Hi & welcome to another AAA Sound Design Top Tip

For this tutorial I will be looking at how to EQ an electric guitar. This is very different to EQing an acoustic guitar so there are different ‘rules of thumb’ that apply. Electric guitar recordings are dependent on a number of factors amplifier, microphone and even player will come into play

Top Tip 1 : Remove the Low end – As with an acoustic guitar you don’t want to muddy the low end of the mix. There is nothing of any use for me under 70Hz. I would make my cut here and add a High Pass filter with a steep (48dB slope)

Top Tip 2 : Often around the 3ooHz (Lower Mid) range you will find unwanted frequencies that you don’t want in the mix. Use a bell curve and sweep the filter around these frequencies with 6dB of gain until you find the offending frequencies and make a cutwith a fairly narrow bandwidth to get rid of these frequencies

Top Tip 3 : The “warmth” of the guitar lives around the 150 – 200Hz range so a slight boost here can be beneficial

Top Tip 4 : Between the frequencies of around 300Hz and 800Hz is where the character of the guitar can be found. Whilst it can be tempting to boost these frequencies I often find by bringing them down slightly the guitar will fit better in the mix otherwise these frequencies become dominated by the guitar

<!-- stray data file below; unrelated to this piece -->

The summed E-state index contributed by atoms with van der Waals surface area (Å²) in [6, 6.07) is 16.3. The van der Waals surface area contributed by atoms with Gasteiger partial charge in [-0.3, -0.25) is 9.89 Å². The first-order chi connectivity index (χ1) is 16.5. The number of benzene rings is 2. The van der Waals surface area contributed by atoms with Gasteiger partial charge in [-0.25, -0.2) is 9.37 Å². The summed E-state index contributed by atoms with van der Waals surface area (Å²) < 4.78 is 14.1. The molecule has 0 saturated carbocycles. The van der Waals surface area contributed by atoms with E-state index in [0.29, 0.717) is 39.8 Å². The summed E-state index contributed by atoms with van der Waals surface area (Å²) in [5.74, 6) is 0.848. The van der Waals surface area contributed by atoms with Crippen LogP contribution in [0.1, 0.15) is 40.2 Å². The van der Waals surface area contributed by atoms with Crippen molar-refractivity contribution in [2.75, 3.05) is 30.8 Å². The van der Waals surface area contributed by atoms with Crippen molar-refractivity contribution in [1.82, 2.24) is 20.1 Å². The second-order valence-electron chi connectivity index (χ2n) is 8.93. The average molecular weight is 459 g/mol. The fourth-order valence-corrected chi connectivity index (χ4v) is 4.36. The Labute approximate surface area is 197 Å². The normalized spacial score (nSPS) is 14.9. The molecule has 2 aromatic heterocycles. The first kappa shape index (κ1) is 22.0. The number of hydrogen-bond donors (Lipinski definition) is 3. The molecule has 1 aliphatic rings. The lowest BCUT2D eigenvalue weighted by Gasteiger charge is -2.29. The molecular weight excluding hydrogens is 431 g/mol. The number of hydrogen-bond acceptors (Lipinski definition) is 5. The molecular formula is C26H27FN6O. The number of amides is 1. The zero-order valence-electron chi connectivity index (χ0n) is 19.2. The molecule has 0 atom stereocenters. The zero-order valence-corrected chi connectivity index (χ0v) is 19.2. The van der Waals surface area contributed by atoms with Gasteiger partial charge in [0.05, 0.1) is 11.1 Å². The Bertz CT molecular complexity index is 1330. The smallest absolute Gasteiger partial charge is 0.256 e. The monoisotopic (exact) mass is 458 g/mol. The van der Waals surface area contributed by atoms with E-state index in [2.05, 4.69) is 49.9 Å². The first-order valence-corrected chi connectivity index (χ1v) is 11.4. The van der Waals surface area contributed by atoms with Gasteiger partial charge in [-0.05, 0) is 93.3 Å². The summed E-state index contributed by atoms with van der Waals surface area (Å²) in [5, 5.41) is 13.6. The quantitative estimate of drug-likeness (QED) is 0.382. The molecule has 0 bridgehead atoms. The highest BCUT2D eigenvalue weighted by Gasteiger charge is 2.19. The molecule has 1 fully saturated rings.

Top Tip 5 : Add abit of bite, attack or punch to the guitar by boosting the frequencies around the 2 – 4KHz range

Top Tip 6 : I personally find little of any use above 8KHz so this is where I would usually apply a steep slope High cut

Often in tracks there are many electric guitars competing for space not only with the other instruments but also with each other. That is why it is so important to EQ the guitar in the mix as well as on its own. The mix is the most important thing so if some of the character of the guitar has to be compromised for the sake of the overall mix don’t be afraid to do so

I hope you have found this tutorial interesting? feel free to discuss, disagree, comment below & please do check back next week for the next in the edition



Subscribe to the AAA Sound Design Blog to receive posts straight to your email